I am rather a global vagabond; I was raised in both the U.K. and U.S. and received my Ph.D. from the University of California at Berkeley. I thereafter taught at institutions in the U.S., Ireland and Canada, and held research fellowships in India and Australia. I have also traveled widely. I joined the University of Liverpool in 2013 and am happy to have found a place in which I am keen to stay put. I speak Hindi and am a lover of most things Indian - especially Indian food, clothing (the louder the better) and Indian cinema (especially old films from the '50s and '60s).
My early research was comparative in scope; it aimed both to explore the cultural power of colonialism and the differing nature of colonialism in two different types of colonies (namely an 'exploitation' colony such as India and settler colonies such as Australia) and their imperial metropole (namely Britain). While my focus was primarily on cultural history - particularly attempts to regulate 'obscene' texts and images - I was also interested in how colonial states operated. Such interests drew me to the study of theories of power (particularly Foucault's concept of governmentality), modernity and globalization.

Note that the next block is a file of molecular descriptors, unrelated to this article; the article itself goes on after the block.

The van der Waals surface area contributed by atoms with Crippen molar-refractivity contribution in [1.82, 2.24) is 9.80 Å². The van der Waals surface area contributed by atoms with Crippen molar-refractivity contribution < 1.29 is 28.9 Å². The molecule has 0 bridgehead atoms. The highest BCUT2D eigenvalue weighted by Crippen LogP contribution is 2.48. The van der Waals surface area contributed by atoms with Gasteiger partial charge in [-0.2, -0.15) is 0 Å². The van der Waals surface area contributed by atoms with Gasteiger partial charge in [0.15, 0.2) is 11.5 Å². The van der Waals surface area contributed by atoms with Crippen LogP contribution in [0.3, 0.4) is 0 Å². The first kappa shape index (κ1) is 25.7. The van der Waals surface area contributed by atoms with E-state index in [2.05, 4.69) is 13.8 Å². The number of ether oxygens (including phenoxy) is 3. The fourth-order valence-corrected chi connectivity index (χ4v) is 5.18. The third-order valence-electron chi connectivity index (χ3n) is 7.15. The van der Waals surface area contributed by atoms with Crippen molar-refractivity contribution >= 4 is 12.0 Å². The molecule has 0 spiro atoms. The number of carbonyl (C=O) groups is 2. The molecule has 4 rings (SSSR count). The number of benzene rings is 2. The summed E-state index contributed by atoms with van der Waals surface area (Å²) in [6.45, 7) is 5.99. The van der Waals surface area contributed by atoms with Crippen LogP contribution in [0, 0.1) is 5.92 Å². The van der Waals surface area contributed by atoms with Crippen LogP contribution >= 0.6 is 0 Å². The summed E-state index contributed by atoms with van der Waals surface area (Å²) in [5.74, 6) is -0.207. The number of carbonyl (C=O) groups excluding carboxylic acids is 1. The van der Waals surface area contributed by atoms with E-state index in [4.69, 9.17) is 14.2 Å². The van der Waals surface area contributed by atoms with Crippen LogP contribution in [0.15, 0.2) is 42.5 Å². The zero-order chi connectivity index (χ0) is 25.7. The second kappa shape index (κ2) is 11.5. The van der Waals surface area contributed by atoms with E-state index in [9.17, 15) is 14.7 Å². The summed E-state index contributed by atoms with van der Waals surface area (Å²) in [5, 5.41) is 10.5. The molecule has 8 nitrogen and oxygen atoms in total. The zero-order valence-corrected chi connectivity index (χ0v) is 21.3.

More recently I have developed an interest in violence, particularly in the ways in which colonial regimes - especially in India - employed sovereign power, or the use of force, to enhance and maintain their authority, and the ways this intersected with other forms of power (including governmentality and - to draw from another Foucaultian concent - biopower). I am particularly interested in the impact of such forms of violence on Indian bodies and minds. I am exploring these interests through a project on torture in colonial India, which examines the ways in which torture was carried out by colonized peoples on each other's bodies for the benefit of a European colonial regime. My current research is therefore extremely interdisciplinary and draws together a variety of theoretical and methodological strands, including scholarship on: pain and trauma; gender and masculinity; the body and embodied violence; interpersonal violence; violence and spectacle; the state and sovereign power; law; biopolitics and governmentality; and necropolitics and bare life.